Photo Essay: Meet K-Fly, one of North Oakland’s Eritrean barbers
on December 16, 2014
These photos follow a barber named Kiflay Habte, a.k.a. “K-Fly,” who is part of North Oakland’s Eritrean community.
Many of his shop’s customers are Eritrean, but their customer base is very diverse: white, Mexican, or from other places in Africa. Both Habte and his employee, Mussa, are from Eritrea and speak Tigrinya to their Eritrean customers. Habte speaks 6 different languages, including American Sign Language, learned in college, as well as Amaric, Arabic, English and Tigrinya.
The shop is near Bushrod Park, off Shattuck Avenue. The area is home to a large Eritrean and Ethiopian community. “It reminds me of home,” Habte says. “The atmosphere, seeing people in the street like me. When they pass, I can smell the food they eat and cook.”
Habte moved to the U.S. in 1994 after spending six years as a member of the Eritrean freedom fighters in that country’s war for independence from Ethiopia. His mother and sister were already in the Bay Area when he arrived; they had escaped from the war and arrived as refugees in 1989.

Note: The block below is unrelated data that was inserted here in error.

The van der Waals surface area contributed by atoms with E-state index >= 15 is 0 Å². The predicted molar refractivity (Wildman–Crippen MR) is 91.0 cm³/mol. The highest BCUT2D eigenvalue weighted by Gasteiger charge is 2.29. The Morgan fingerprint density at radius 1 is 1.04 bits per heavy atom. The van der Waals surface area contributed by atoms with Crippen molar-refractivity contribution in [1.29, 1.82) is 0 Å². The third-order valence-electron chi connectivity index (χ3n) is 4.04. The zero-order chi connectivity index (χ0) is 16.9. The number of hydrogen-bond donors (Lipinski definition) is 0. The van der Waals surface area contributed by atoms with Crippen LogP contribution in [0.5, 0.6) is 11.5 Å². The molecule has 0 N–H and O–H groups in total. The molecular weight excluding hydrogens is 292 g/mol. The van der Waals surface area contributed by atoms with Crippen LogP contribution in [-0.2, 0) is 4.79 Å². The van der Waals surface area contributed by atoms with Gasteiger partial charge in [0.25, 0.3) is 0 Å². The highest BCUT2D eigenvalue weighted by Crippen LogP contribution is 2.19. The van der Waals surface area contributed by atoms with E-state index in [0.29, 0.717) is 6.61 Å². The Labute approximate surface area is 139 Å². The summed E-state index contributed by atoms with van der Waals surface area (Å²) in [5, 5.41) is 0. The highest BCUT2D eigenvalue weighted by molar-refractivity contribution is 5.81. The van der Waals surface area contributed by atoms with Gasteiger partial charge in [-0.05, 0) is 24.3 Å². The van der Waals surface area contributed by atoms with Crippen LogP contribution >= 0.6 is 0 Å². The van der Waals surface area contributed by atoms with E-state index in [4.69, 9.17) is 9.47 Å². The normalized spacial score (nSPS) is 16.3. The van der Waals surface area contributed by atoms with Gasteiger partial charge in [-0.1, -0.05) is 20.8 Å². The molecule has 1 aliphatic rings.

Habte stayed behind and volunteered for direct combat. “I wanted to fight for my county’s freedom,” he said. “I fought that war so that my children wouldn’t have to. It was scary but there was a purpose for it.”
When he arrived in the U.S., he became a long distance runner. “Being in the zone–it just feels like you want to keep running, go longer,” he said. “There is no pain.”
But he had to stop when his ankle was injured. “That was very disappointing, the injury,” he said, “when something that you love and you love to do it has to end. All of the sudden doctors say you can’t run for 6 months. After that my priorities changed, when I got married and had kids, and when I met my sweetheart. I feel that that was a different time of my life. Now my life is raising my kids.”
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